Reciprocating Pump

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Reciprocating Pump

Reciprocating Pump

A positive displacement pump which utilizes a plunger or piston to change a cavity's volume, and produce a pressure differential.

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A plunger pump operates using the reciprocating motion of plungers or pistons. Depending on the design of the pump, the use of a single or multiple plungers may be used.

How a Reciprocating Pump Works

To help visualize how a reciprocating pump works, let's look at a single piston and split the process into four parts.

Plunger Pump Illustration Action 1

Action 1: The plunger or piston is pulled back. The action increases the volume of the cavity. As the cavity volume expands, fluid is drawn in through the inlet to fill the expanding cavity.

Plunger Pump Illustration Action 2

Action 2: The piston has reached it's maximum displacement. Since it is not moving into or out of the cavity, fluid is not flowing through the inlet or the outlet.

Plunger Pump Illustration Action 3

Action 3: After reaching it's maximum position, it is then pushed back into the cavity. During this process, the piston applies enough pressure to the fluid to overcome the pressure in the outlet of the pump. This pressure differential pushes the fluid from inside the cavity through the outlet of the pump.

Plunger Pump Illustration Action 4

Action 4: The piston reaches its maximum extension into the cavity. Here the volume of the cavity is at a minimum and fluid is not flowing through the inlet or the outlet. The next action repeats the process, starting again with action 1.

The process of how a reciprocating pump works can be seen here in action from start to finish:

Plunger Pump Animation

 

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Plunger Pump Concept Animation

Advantages of Reciprocating Pumps

High Pressure, Low Flow Applications: Reciprocating pumps are generally designed to pump in low flow, high head applications. One of the most extreme of these applications is water jet cutting, where only a few gallons pass through the pump per minute, but exceed pressures of 10,000 PSI.

Proven, Common Technology: Reciprocating pumps are one of the oldest, most proven pump types. Today, a wide variety of reciprocating pumps can be found in many different materials, types, and sizes. Reciprocating pumps range from less than 1 horse power to over 3,000 horse power.

Durability: Reciprocating pumps are used in some of the most abrasive and corrosive applications. Fluid ends and fluid end parts can be made in many different materials such as stainless steel, aluminum bronze, tungsten carbide, ceramic, and more. A wide selection of valve types are used in abrasive applications such as pumping cement, sand slurry, mud, etc.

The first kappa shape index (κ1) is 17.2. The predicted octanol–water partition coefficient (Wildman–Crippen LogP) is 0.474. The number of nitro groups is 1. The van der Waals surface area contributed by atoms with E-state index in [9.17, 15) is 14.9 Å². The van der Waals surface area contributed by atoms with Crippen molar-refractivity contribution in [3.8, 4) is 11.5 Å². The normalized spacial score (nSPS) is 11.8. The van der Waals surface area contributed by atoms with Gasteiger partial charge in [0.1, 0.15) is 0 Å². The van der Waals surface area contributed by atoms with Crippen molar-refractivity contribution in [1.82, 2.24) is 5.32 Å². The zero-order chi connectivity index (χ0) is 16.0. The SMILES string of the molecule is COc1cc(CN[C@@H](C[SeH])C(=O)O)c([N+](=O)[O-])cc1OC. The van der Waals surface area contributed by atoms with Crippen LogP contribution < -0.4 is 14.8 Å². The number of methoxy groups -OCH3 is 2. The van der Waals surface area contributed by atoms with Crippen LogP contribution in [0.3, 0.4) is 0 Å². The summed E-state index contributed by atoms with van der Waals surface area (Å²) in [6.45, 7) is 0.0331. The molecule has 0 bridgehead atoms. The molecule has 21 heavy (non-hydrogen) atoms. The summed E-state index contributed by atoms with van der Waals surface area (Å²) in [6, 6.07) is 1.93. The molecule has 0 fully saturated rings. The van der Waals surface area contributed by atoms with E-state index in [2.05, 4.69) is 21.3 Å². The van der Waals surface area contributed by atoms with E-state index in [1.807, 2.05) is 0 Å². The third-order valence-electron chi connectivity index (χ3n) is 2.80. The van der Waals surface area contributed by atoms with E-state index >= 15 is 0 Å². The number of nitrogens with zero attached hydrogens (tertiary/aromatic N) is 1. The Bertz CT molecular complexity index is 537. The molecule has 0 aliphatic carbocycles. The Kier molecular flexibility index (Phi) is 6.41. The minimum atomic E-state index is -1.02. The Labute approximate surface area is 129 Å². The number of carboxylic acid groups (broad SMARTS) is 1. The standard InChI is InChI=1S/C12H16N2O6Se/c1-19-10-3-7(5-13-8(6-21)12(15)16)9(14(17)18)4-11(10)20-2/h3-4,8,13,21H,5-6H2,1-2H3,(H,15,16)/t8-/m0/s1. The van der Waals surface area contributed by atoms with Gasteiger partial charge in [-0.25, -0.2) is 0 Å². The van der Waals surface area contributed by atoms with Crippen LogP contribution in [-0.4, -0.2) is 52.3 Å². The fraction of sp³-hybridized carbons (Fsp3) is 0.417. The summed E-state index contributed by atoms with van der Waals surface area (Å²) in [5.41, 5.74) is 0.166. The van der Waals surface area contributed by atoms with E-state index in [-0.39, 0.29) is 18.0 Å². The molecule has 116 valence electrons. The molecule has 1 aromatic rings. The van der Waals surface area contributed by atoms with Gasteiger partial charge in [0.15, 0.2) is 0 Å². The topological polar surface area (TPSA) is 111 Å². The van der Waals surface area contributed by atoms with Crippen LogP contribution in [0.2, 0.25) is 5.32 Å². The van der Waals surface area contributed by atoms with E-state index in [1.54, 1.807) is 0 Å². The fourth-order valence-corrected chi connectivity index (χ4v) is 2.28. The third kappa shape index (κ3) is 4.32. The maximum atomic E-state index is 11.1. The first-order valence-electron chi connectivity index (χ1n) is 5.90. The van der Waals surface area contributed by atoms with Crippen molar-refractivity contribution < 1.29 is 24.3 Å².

Efficiency: Reciprocating pumps operate at high a higher efficiency compared to other pump designs. In most cases, at any set point, reciprocating pumps operate around 90%.

Disadvantages of Reciprocating Pumps

High Maintenance / Short Life: The main disadvantage of a reciprocating pump is the high maintenance and short life. There are many parts in the pump works, all constantly changing directions. Unless careful maintenance takes place, the lifespan of the pump is greatly reduced. While pumps such as centrifugal pumps can last 15 to 20 years with little maintenance, a reciprocating pump requires higher levels attention and rebuilding several times within the same time frame. The cost of a reciprocating pump rebuild is usually inexpensive which still makes them cost competitive compared to longer lasting, higher priced pump designs.

Pulsations: A characteristic of reciprocating pumps is the production of pressure pulsations through the pump inlet and outlets. The reciprocating motion of the pump produces these pulsations. Increasing the number of pump chambers can greatly reduce the pulsations produced, but it does not remove them completely. To negate damage to piping and surrounding systems or the pump itself, pulsation dampeners must be installed. Further system design can further decrease pulsations to nearly zero. In all cases, overall system design is important when using reciprocating pumps.

 

Reciprocating Pump Variations

Plunger pumps come in a variety of styles, shapes and sizes. The specific type of pump chosen for an application takes into account the pressures encountered, the flow rates needed, measurement and control systems, fluid viscosity and corrosivity, pipe material, etc. Careful attention should be given to the application before selecting a pump. Selecting the wrong pump for a job can result in damage to equipment, piping, systems, and possibly endanger personnel.

Reciprocating Pump Terms

Reciprocating pump terms are based off of how the fluid is pumped (action) and the number of plungers or pistons (arrangement). For example, a Union TX-200 is a "single acting triplex plunger pump", a Gaso 1849 is a "double acting duplex plunger pump", and a Oilwell B-558 is a "single acting quintuplex plunger pump".

Reciprocating pumps have thee types of "actions". Single, Dual, and Direct Action:

Reciprocating Pumps have a few different types of arrangements. You can learn more about each one below:

Reciprocating Pumps can use several different methods to change the volume of the cavity to produce flow. The most common are:

Piston / Swab
(More Info Coming Soon)

Diaphram
(More Info Coming Soon)

 

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